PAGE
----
I have been fat for as long as I can remember. Diet after diet, tried and failed. That would be the story of my edible life spelled out in detail. But, it seems I am not alone. A new study confirms, cutting calories and dieting is a “temporary fix.”
Researchers from the University of California, Los Angeles decided after years and years of people reporting the “yo-yo” diet effect they would find out why. They undertook a study of 31 weight-loss plans and found, simply, that dieting does not work.
For most of the weight loss plans and studies, the real problem did not lie with the weight loss phase of the plan but with the maintenance phase. People who participated in all of the plans reported having lost weight. Some even managed to reach their weight loss goals. But, they were unable to keep the weight off while continuing to follow the plan.
Roberta Perry, a 39-year-old “yo-yo” dieter, understands the problem facing these people all too well. After trying every weight loss option from pill to hypnosis, Perry decided to lose weight the only way she knew would work. “As much as I would like to have a magic bullet, I knew the only way to lose weight was eat less and exercise more,” Perry said. On this new “plan” she has managed to lose more than 50 lbs. in the last two years and keep it off.
The findings released by the researchers in nothing new. Leading specialist and weight loss experts have been preaching for years that lifestyle changes are the only real way to lose weight. “If dieting worked there would be a bunch of skinny people walking around,” said obesity researcher Dr. David Katz of Yale University.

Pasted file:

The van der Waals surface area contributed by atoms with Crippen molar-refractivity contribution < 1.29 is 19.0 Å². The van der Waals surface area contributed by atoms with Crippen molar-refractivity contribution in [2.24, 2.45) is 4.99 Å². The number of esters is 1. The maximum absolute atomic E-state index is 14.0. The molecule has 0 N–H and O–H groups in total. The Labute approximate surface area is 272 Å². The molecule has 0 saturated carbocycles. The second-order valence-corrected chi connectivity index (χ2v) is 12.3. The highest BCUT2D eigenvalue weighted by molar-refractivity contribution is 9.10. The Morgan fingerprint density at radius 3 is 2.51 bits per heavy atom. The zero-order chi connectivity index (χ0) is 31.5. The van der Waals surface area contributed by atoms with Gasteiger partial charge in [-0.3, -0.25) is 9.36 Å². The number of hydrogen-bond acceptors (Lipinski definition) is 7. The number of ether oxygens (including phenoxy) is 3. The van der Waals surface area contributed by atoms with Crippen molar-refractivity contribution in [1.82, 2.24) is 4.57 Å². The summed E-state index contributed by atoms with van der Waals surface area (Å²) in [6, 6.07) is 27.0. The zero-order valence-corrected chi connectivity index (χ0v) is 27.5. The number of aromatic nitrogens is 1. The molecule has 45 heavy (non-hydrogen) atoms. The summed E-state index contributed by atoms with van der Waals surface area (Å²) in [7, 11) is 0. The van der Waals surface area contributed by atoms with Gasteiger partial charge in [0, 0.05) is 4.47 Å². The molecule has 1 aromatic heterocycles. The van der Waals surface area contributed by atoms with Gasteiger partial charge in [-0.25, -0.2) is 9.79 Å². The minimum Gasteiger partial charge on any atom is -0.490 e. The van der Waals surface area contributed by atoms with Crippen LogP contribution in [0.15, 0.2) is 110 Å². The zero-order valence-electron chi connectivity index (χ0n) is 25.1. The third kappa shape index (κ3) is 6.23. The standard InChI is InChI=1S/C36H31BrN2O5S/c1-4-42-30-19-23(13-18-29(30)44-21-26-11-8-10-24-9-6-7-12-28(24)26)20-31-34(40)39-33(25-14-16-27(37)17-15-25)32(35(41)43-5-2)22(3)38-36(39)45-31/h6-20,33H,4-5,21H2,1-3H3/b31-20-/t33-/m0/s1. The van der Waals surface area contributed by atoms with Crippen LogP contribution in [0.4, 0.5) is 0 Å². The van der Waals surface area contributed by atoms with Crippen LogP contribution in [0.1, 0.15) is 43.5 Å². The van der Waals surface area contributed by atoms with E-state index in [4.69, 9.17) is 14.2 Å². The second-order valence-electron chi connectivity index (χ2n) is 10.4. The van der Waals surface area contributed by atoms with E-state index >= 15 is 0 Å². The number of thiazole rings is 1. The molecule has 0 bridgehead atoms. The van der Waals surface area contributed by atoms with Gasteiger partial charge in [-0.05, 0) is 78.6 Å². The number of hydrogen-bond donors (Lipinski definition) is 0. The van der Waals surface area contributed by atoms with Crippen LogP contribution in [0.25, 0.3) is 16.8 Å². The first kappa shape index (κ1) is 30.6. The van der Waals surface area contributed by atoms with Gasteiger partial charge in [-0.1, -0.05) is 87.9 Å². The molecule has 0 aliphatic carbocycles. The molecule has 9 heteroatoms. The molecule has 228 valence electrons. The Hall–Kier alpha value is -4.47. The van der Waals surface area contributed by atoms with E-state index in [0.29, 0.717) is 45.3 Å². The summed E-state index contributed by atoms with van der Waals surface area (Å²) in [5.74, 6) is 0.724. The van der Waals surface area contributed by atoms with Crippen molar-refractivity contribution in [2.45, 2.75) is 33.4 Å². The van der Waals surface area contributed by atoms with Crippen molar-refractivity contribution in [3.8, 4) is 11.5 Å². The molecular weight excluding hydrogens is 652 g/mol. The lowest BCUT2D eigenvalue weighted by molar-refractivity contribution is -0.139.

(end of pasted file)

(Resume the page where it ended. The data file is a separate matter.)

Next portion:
According to the National Weight Loss Registry, which tracks the efforts of more than 5,000 people, offers advice on the “Right Formula” for weight loss:
* Eat Breakfast Every day
* Eat a Moderately Low-Fat, High-Carbohydrate Diet
* Keep Track of your Progress and Meals with Journals and Food Planners
* Use Weigh-in’s to Keep Honest and Motivated
* Exercise 60-90 Minutes per Day
Researchers want people to be sure to understand “we’re not saying don’t make some king of effort,” according to Traci Mann, a psychologist at UCLA.
Even though I was looking for some kind of “reason” or “redemption” for my own weight-loss failures, which is not what I found. I did find, however, knowledge. The knowledge that by eating right and exercising the weight will come off!